Monday, January 2, 2012

We Are Ancient and We Are New: Another Reason to Be Rather Fond of The Episcopal Church.

(This month's post is from a special guest: Anne Rudig, head of Communications for The Episcopal Church)

Out with the old! In with the new! Happy New Year!

Wait a second – not so fast...

At least, that's what comes to mind after polling some in our tribe regarding our just-launched updated website:

"Gothic? Dark? Traditional? Fine. I am not an Episcopalian because I want to be "hip" and "21st century" and I still consider myself young. I like some tradition. I like cathedrals. If I wanted "Buddy Christ", I'd likely find a non-denominational mega church. The Episcopal church stands for a lot of "modern" thinking. I also enjoy and support that."

I have been responding to comments related to the new site that launched on December 28.  One thing that strikes me is that a few of us want to be new, without also remembering the rest of our identity, which is very old. We weren’t born yesterday, and people actually like that about us. Especially in uncertain times, they find great comfort in our prayers, worship, music, and even our worn wooden pews:

They are well worn, but polished. There is something about it that is used and old, but well maintained…You can tell people have held onto them over time, and the wood has been smoothed by age. I think it’s a good image of this church. It’s been shaped by people over time, and yet it’s timeless and substantial.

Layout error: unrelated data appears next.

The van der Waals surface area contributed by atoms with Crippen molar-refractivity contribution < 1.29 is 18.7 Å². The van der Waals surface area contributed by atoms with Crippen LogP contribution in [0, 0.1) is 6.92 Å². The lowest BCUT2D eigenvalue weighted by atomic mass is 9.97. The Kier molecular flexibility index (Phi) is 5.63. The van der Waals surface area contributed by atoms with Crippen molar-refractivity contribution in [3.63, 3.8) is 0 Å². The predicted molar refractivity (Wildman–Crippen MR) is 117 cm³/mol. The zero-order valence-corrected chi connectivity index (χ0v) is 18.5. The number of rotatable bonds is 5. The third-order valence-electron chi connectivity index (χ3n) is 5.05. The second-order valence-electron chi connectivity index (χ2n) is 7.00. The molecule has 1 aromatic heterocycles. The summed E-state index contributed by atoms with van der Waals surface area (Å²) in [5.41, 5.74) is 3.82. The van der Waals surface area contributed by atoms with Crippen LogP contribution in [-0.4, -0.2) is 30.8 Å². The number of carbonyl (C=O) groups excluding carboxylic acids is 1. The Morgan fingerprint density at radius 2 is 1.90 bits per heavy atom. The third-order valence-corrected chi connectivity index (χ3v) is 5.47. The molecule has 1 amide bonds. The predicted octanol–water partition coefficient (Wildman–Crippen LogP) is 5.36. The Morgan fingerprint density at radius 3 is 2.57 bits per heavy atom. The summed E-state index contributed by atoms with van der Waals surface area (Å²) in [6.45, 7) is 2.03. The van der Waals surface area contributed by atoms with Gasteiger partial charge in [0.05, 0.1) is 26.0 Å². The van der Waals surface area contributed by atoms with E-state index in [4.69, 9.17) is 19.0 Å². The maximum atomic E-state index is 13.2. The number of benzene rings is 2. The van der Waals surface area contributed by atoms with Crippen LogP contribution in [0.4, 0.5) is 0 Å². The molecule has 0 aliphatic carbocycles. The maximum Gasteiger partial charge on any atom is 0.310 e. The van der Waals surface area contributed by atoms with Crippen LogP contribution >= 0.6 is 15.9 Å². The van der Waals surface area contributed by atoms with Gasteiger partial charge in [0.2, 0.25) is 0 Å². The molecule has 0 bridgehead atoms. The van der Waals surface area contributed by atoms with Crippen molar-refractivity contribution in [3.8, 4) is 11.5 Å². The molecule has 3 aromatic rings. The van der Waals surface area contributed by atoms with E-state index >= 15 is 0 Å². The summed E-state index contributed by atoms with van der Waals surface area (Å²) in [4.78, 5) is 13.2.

That quote is from research done with both current members and newcomers to The Episcopal Church. We heard that people love our church because it is steeped, but not mired, in tradition. Young people said that they want to “touch an ancient tradition, while asking a lot of questions.” The design of the new website evolved directly from this research.

I know that there can be no resurrection without death. It’s healthy to let go of some of our old “stuff.” In fact, we must. But we have an authentic and unique story to share, and it involves the old colliding with the new.  The stained glass motif of the new site allows us to showcase our contemporary church within an ancient framework. I think that’s a good metaphor for us. That’s where the drama lies, where the sparks of creative energy can fly. Not always comfortable, but more dynamic and relevant than any other church.

Happy New Year everyone!